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    Step 3. Setting up service events  

Go to the Object Inspector, select the Events tab and add empty event handlers for OnStart, OnStop, OnPause, OnContinue and OnExecute events. Below you'll add a code to these event handlers.

Setting service event handlers

As specified by Win32 SDK if the service changes state and takes a lot of time such service should report that it is alive periodically. The rules of this reporting are not too complicated but the SvCom makes this operation simple as possible. Namely if service state change takes some time the service should periodically call the ReportStatus method. The time interval between subsequent ReportStatus calls should not exceed the WaitHint value.

To illustrate it let's add a time-consuming code to the service OnStart event handler. In our case it will be sleeping (it takes a lot of time, isn't it?). Necessary changes in the source are shown below. They are marked by background color.





 
 

 

 

 

procedure TSampleService2.SampleService2Start(Sender: TNtService;
  var DoAction: Boolean);
var i: Integer;
begin
    for i:=1 to 10 do
    begin
        Sleep(1000);  // It is our "very important" work
                      // that should be done before service stops 
        ReportStatus; // Hey, we are alive !
    end;
end;

Do similar changes with OnStop, OnPause and OnContinue event handlers.

OnStop handler changes:





 



 

 

 

 

procedure TSampleService2.SampleService2Stop(Sender: TNtService;
  var DoAction: Boolean);
var i: Integer;
begin
    // The service behavior at stop is under the same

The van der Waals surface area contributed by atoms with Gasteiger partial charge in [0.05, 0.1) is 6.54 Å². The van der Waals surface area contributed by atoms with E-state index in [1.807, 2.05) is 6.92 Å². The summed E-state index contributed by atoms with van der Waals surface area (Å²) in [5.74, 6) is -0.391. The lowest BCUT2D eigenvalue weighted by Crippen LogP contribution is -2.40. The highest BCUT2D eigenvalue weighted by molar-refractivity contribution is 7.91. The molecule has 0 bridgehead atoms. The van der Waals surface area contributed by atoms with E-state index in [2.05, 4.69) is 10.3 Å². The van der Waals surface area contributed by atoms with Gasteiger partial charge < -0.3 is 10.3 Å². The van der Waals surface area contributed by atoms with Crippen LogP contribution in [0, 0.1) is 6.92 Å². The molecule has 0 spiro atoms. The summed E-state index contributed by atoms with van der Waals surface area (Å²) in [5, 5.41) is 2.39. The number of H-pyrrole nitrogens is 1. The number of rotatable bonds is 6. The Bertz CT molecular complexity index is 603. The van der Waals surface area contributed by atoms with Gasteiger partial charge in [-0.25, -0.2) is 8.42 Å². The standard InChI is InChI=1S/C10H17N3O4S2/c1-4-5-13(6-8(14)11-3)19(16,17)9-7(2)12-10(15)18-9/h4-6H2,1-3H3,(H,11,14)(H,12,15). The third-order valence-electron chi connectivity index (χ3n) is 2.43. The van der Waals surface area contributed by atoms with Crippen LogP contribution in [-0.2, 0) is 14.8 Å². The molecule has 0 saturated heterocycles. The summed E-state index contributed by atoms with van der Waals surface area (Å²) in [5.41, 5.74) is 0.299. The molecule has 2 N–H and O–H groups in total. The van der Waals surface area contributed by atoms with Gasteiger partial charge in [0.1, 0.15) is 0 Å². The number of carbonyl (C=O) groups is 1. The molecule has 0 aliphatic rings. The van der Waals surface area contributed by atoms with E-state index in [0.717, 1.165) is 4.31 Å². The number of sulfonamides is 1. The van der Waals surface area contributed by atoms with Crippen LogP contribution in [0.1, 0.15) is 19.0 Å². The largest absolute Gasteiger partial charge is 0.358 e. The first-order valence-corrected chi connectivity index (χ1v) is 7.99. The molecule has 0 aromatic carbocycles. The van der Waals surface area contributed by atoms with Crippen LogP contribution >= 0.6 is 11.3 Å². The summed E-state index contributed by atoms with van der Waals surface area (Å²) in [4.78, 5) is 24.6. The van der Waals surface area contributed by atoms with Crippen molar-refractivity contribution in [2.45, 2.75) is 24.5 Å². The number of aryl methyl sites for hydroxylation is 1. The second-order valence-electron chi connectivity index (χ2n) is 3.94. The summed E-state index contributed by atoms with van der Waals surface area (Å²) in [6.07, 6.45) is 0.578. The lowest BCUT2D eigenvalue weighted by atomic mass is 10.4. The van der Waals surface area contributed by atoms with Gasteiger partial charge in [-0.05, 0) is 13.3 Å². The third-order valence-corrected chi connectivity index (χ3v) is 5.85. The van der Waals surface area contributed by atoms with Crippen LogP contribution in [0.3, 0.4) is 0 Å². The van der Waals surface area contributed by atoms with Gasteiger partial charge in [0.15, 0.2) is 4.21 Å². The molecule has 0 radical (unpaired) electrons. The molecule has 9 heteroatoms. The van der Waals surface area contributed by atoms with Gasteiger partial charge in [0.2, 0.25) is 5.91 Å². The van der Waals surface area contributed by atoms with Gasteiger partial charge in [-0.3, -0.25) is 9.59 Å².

// rules as its starting behavior.
    // For example we can do the same actions as OnStart.
    for i:=1 to 10 do
    begin
        Sleep(1000);  // It is our "very important" work
                      // that should be done before service stops 
        ReportStatus; // Hey, we are alive !
    end;
end;

OnPause handler changes:





 
 

 

 

 

procedure TSampleService2.SampleService2Pause(Sender: TNtService;
  var DoAction: Boolean);
var i: Integer;
begin
    for i:=1 to 10 do
    begin
        Sleep(1000);  // It is our "very important" work
                      // that should be done before service stops 
        ReportStatus; // Hey, we are alive !
    end;
end;

OnContinue handler changes:





 
 

 

 

 

procedure TSampleService2.SampleService2Continue(Sender: TNtService;
  var DoAction: Boolean);
var i: Integer;
begin
    for i:=1 to 10 do
    begin
        Sleep(1000);  // It is our "very important" work
                      // that should be done before service stops 
        ReportStatus; // Hey, we are alive !
    end;
end;

Save changes and test this example. See the "Simple NT Service example" steps 5 and 6 to learn how to install and run or debug SvCom application. You will see that the service starting, stopping, pausing or continuing takes about ten seconds but no errors occur. Try to change the waiting count from 10 to 20, recompile your example and try it again. It works. Now try to comment the ReportStatus call, recompile project and try to start it. You will see that Windows reports that the error occurs during the service startup.

The conclusion is simple: if you need to perform time-consuming operations while the service changes it`s state do not forget to call the ReportStatus periodically. This approach can be used in OnStart, OnStop, OnPause and OnContinue event handlers. The next step shows how to use the OnExecute event handler correctly to do something when the service runs.

 

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